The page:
The New York Times reports a truly bizarre tale in the case of Kareem Bellamy, who was released by Judge Joel Blumenfeld in Queens Supreme after a tape of another man confessing to the murder for which Bellamy convicted set him free. The problem is that the tape is a fraud, as everyone now concedes.
Roughly four months ago, a judge vacated Mr. Bellamy’s conviction after the defense produced an audiotape in which another man confessed to the crime. In mid-August, the judge, Justice Joel L. Blumenfeld, released Mr. Bellamy on bail, pending a new trial.
But the informant who supplied the tape has since told the authorities that he staged the recording to “create this false evidence because I was paid thousands of dollars by the attorneys for Kareem Bellamy.” Mr. Bellamy’s lawyers acknowledged in court on Friday that the tape was fraudulent, but said they did not know it was fake when they received it.
Bellamy’s lawyer, Thomas Hoffman, together with a team from Cravath, Swaine & Moore, deny that they paid anyone to fabricate a tape. But Hoffman explains that they didn’t even know about the existence of Michael Green, who claims his friend, Levon Melvin, supposedly confessed to the murder, until Green came to them.
In an interview after the hearing, Mr. Hoffman denied that he paid Mr. Green to create the tape. In fact, Mr. Hoffman said, the defense team did not know who Mr. Green was until he went to one of Mr. Hoffman’s private investigators and said that a friend, Mr. Melvin, confessed to the murder.
The prosecution never verified the tape when it first came to light because Melvin was a suspect in a murder.
Prosecutors have always been skeptical of the tape, a spokesman for the district attorney’s office said. They did not try to verify it before the murder conviction was vacated because the tape had made Mr. Melvin a suspect in the murder, the spokesman said.
But after Bellamy was freed based on the tape, Melvin found out from the New York Law Journal that he was supposedly the person who confessed to the murder. He wasn’t pleased.
After Justice Blumenfeld vacated the conviction, Mr. Melvin learned from an article in The New York Law Journal that he had been mentioned as the confessed killer, prosecutors said. His lawyer contacted the district attorney’s office, prosecutors said, and said that Mr. Melvin had not killed Mr. Abbott and that he had never made a confession.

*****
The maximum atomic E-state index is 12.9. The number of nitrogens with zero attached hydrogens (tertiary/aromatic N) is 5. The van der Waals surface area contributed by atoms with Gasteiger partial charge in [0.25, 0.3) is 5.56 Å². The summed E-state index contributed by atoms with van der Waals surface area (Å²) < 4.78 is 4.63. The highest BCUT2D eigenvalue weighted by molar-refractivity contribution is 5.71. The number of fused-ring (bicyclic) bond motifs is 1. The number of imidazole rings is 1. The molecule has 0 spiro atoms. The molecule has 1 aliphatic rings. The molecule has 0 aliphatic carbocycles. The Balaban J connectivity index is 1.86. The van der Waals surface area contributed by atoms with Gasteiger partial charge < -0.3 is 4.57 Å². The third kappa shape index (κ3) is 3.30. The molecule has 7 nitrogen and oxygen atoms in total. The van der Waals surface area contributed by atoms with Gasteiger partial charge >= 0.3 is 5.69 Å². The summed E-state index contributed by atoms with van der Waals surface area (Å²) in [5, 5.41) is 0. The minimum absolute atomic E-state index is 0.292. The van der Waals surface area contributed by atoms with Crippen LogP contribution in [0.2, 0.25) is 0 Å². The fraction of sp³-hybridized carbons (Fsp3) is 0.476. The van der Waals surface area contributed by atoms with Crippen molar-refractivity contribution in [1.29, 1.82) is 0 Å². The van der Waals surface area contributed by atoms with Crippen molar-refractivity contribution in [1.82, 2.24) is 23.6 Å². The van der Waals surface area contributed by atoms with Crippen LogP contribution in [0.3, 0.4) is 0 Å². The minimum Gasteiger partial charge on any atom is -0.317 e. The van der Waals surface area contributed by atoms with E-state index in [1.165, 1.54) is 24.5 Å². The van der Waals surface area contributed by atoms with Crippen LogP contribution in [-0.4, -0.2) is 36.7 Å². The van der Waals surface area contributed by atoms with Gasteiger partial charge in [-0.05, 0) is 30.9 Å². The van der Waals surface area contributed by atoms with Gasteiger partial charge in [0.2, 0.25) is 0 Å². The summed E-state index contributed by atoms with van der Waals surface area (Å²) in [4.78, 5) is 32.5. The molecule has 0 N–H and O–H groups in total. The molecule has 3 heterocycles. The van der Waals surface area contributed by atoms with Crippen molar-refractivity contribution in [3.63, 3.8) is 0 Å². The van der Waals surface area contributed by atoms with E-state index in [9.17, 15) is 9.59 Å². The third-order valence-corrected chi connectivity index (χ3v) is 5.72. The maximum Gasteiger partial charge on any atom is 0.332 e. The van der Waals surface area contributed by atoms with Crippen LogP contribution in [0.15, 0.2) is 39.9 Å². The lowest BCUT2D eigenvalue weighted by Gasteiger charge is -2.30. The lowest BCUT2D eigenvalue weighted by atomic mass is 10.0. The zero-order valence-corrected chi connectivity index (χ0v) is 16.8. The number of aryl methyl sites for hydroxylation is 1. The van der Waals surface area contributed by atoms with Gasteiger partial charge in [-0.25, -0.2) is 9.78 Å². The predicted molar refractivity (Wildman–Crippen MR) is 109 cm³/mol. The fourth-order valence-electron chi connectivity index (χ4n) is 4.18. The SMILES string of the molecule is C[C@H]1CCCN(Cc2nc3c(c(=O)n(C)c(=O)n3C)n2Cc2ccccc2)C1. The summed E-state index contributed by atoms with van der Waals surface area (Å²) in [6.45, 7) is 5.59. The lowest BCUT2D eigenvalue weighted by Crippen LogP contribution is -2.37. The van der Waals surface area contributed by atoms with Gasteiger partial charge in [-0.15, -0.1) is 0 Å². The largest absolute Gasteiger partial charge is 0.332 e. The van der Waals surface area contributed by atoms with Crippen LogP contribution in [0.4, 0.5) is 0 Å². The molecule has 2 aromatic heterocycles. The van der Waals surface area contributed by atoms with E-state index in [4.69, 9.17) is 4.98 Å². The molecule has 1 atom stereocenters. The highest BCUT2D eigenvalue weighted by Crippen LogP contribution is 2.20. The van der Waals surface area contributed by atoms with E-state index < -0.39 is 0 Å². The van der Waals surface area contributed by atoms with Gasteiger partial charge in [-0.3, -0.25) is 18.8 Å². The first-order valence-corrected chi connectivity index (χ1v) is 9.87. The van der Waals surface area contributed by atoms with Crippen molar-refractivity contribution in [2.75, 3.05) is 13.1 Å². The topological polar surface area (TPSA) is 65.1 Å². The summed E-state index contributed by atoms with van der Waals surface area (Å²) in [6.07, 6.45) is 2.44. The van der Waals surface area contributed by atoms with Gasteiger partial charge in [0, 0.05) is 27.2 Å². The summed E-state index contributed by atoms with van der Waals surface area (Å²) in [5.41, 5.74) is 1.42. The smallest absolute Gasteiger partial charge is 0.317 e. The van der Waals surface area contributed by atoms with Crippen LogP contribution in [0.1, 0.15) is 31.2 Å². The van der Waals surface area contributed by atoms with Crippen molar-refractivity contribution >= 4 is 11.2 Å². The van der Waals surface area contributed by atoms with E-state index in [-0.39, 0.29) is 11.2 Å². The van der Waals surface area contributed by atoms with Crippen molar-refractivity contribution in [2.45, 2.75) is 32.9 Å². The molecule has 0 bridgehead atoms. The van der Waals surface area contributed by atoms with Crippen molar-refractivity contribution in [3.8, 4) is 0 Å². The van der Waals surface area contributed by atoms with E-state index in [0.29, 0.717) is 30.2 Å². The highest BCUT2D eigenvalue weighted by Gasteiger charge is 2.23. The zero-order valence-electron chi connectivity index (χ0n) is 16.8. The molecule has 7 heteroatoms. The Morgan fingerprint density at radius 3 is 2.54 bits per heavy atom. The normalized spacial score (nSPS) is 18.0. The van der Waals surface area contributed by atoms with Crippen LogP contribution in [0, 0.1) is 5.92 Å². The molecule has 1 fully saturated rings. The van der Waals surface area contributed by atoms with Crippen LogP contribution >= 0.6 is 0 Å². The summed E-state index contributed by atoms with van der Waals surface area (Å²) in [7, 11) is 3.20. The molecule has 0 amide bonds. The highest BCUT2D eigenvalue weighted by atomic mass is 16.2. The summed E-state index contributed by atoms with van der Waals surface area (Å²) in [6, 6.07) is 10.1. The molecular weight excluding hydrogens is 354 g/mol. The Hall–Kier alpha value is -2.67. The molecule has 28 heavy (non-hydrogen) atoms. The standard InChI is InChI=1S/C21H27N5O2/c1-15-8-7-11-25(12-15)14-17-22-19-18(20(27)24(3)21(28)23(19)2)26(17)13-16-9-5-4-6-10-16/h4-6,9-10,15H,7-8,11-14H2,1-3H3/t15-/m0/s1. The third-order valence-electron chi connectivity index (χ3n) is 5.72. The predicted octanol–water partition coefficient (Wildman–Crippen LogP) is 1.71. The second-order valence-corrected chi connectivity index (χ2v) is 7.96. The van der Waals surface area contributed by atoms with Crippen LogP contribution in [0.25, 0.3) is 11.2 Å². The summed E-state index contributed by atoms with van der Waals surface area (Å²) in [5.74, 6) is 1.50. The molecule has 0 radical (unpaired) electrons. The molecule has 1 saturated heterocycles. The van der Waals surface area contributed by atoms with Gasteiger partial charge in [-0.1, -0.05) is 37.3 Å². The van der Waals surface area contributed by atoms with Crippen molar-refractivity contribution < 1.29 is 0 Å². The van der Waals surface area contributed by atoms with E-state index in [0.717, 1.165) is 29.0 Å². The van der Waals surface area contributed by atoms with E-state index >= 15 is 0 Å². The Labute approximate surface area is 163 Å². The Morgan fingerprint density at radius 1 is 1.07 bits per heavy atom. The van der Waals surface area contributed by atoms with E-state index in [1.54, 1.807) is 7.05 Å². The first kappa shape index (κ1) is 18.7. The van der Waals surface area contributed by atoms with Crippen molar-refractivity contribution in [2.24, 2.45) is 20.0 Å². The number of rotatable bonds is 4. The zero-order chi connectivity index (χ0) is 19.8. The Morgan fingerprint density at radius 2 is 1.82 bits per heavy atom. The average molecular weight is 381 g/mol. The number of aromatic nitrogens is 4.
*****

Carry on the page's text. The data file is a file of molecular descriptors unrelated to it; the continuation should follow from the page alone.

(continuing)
So what to do with this mess now? With the prosecution screaming bloody murder, Judge Blumenfeld held firm in not resorting to the knee-jerk reaction of blaming the defendant, Bellamy, for whatever went on here. In response to ADA Brad A. Leventhal’s demands that he reinstate the verdict and send Bellamy back to prison, the judge responded:
“No fraud has been proven yet,” Justice Blumenfeld said. “We haven’t had a hearing.”
And with certainty about who they want to get, as opposed to who engaged in wrongdoing, the prosecution picked its side.
Mr. Leventhal said the district attorney’s office planned to give Mr. Green immunity for testifying that he had fabricated the tape. He could have faced perjury charges.
Apparently, Leventhal has decided that he would much rather blame Hoffman and the defense, relying upon Green’s claims that he was paid thousands to fabricate a tape, then consider that Green pulled off a scam on the bunch of them.
While it’s possible that Green is telling the truth (at least now), it’s certainly not the likely explanation for this scenario. Odd that Leventhal would prefer to side with Green over Hoffman and Cravath. And maybe Bellamy has something to say about this?
And of course, none of this does much to answer the question of what to do about Kareem Bellamy, whose conviction was vacated and released based upon bad evidence. But if people can be convicted and remain imprisoned on bad evidence, as a product of waiver or procedural defects, it will be interesting to see whether this will be a two-way street.